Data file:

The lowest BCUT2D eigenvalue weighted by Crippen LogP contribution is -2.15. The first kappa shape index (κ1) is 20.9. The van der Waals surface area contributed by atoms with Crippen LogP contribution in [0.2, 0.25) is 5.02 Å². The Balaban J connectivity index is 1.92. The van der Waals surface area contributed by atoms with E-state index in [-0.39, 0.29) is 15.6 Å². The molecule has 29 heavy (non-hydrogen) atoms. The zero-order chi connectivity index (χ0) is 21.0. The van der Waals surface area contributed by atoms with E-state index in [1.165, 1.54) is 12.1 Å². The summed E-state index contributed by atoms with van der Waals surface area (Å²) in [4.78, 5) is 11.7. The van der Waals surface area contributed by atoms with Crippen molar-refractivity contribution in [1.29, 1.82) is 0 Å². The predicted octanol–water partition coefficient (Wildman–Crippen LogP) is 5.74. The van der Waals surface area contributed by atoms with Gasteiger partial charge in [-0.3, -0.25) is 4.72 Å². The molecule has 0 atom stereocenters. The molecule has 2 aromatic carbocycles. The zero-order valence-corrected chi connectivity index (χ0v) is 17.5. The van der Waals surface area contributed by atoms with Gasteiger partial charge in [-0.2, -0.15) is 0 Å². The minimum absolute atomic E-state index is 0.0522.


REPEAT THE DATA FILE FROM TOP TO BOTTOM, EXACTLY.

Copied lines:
The lowest BCUT2D eigenvalue weighted by Crippen LogP contribution is -2.15. The first kappa shape index (κ1) is 20.9. The van der Waals surface area contributed by atoms with Crippen LogP contribution in [0.2, 0.25) is 5.02 Å². The Balaban J connectivity index is 1.92. The van der Waals surface area contributed by atoms with E-state index in [-0.39, 0.29) is 15.6 Å². The molecule has 29 heavy (non-hydrogen) atoms. The zero-order chi connectivity index (χ0) is 21.0. The van der Waals surface area contributed by atoms with E-state index in [1.165, 1.54) is 12.1 Å². The summed E-state index contributed by atoms with van der Waals surface area (Å²) in [4.78, 5) is 11.7. The van der Waals surface area contributed by atoms with Crippen molar-refractivity contribution in [1.29, 1.82) is 0 Å². The predicted octanol–water partition coefficient (Wildman–Crippen LogP) is 5.74. The van der Waals surface area contributed by atoms with Gasteiger partial charge in [-0.3, -0.25) is 4.72 Å². The molecule has 0 atom stereocenters. The molecule has 2 aromatic carbocycles. The zero-order valence-corrected chi connectivity index (χ0v) is 17.5. The van der Waals surface area contributed by atoms with Gasteiger partial charge in [-0.2, -0.15) is 0 Å². The minimum absolute atomic E-state index is 0.0522.